Cliff raised his hand, in an awkward fashion. “Hi, Sue Ellen.” Sue Ellen’s lips eventually curled into a polite and toothless smile. She was visibly knocked off-kilter by his unexpected arrival. The once-upon-a-time-lovers rarely had a reason to interact, especially since Pamela’s disappearance and Sue Ellen’s divorce from J.R..; their hatred for the man remained but they had both individually matured beyond the point of their use-and-abuse motive. “I hope you don’t mind. We wanted to see the New Year in with you.”

    “We?” Sue Ellen clenched the book in her hand. She had already battled an undesired invitation from Jeremy Wendell, despite his insistence.

    John Ross rendered his mother startled, when he leapt out from behind a plant pot. “Hi, mama.”

    “Hi, aunt Sue Ellen.” Christopher also appeared from one of the columns on the porch of her home.

    “Well… hello,” Sue Ellen bit her bottom lip and hid her surprise. “How wonderful to see you all. I would love to celebrate New Year’s Eve with all of you.” She ushered the three of them into her home and the boys automatically placed themselves in front of the television.

    Cliff popped open a bottle of ‘alcohol-free-bubbly’ and explained that Bobby had miraculously convinced J.R. to allow John Ross to join him and Christopher for their own New Year’s Eve celebrations at Cliff’s home, which was more than acceptable to John Ross, who had very little interest in the boredom of an adult party at Southfork. “…of course, once J.R. hears that spent it with you, too, I’m sure J.R. will be furious.”

    “Let him be. I’m the one who has custody of our son, after all.”

    The four of them curled up on the sofa to devour the family-size collection of pizzas Cliff had pre-ordered, while they watched Dick Clark’s New Year’s Rockin’ Eve. They played Trouble afterward, which John Ross monopolised with ease. Finally, the countdown to 1989 arrived and the boys were so excited they leapt onto the sofa. “5…4…3…2…1… HAPPY NEW YEAR!” John Ross and Christopher’s eyes widened, when Cliff leaned inward and pecked Sue Ellen on the cheek. It was momentary blip, and their private party continued onward until almost 2am. Cliff helped the boys build a den out of Sue Ellen’s finest satin bedsheet. John Ross insisted that everyone recall and share their personal ‘peak’ and ‘pit’ of 1988 but soon fell victim to his exhaustion, and his cousin quickly followed.

    “Thank God,” Cliff declared, worn out by their exuberance. Sue Ellen burst into a fit of amusement and he drank in her happy appearance. In another lifetime or another world, he would have been the reason for that smile every day of her life. “You know… I think this may be the best New Year’s Eve I have ever had.”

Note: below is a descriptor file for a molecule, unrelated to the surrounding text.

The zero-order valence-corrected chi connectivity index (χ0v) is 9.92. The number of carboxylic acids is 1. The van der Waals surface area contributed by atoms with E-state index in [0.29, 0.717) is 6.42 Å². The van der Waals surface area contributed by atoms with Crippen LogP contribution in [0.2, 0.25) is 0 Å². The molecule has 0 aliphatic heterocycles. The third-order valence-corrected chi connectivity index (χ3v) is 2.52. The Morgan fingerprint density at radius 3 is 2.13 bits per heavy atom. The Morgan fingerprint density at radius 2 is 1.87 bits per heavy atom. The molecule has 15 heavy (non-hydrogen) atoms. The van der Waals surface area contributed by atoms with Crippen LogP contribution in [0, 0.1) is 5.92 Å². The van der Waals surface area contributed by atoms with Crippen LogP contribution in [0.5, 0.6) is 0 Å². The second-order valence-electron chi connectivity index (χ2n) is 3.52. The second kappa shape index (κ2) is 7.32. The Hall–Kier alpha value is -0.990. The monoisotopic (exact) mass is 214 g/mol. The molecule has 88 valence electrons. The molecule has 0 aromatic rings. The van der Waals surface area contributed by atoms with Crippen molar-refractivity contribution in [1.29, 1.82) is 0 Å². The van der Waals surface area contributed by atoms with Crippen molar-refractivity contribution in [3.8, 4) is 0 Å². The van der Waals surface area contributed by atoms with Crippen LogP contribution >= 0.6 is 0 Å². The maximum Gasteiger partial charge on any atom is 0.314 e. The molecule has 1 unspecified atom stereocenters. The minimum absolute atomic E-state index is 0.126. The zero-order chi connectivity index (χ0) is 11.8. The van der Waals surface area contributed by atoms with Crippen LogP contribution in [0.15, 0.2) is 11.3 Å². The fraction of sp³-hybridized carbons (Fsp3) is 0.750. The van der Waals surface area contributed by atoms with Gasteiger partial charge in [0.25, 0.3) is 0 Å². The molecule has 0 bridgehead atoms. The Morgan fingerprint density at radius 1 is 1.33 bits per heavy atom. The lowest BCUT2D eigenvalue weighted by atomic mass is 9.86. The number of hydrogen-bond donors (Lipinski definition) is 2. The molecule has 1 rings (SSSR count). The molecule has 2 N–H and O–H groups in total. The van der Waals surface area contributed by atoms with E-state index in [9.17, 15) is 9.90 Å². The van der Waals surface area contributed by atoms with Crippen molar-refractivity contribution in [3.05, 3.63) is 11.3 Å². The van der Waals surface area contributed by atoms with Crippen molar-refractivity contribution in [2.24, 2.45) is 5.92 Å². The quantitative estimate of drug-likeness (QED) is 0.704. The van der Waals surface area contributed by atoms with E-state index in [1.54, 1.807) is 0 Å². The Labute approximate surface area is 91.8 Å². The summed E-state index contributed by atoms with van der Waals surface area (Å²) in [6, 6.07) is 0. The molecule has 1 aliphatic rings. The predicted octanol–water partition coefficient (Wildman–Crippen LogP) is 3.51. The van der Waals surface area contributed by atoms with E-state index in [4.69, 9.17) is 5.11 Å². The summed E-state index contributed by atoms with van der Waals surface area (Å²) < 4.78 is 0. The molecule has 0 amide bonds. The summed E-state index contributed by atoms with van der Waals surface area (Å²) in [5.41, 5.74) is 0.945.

“Me, too.” She softly replied, suddenly surprised at how much fun she had had with Cliff, their nephew and her son.

    “1989,” Cliff wistfully murmured the date. “I wonder what’s in store.” The little boy in his arms would certainly became even more of a priority than ever before. Yet, it saddened Cliff that it required his sister’s near-death and disappearance to provoke such a response from him. “Digger never really believed in resolutions but my aunt Maggie swore by ‘em,” he reminisced. Cliff, personally, could never think of one suitable. “What about you? Do you think you’ll make any?” Cliff turned his head and noticed Sue Ellen, too, had drifted into a state of unconsciousness.
     
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  7. Miss Texas 1967

    Miss Texas 1967 Soap Chat Fan

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    It's true, it took so long for Cliff to come around to not hating the Ewings and even when it happened Pam wasn't around to see it :( Nice story though, cute with the boys playing together and the adults sharing something of their own.
     
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  8. Karin Schill

    Karin Schill Super Moderator Staff Member

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    Nice with a New Year's update! :)
    I can see why John Ross and Christopher wanted to escape the grown ups party. Also 1989 that makes me feel so young!;)
    I am about John Ross and Chris age so I can easily relate to them in the original Dallas.

    Great updates also about Sue Ellen talking some sense into Bobby after Pam left and the santas in the snow update! :rlol:

    Thanks for sharing this holiday story with us and spreading some Christmas cheers! :ny11:
     
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  9. Sarah

    Sarah Super Moderator Staff Member Original Member Since 1998

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    These are fabulous Justine, such great writing. Thanks for putting in so much effort. Although I'd rather put my head inside a turkey and be cooked alive than spend Christmas with Winger.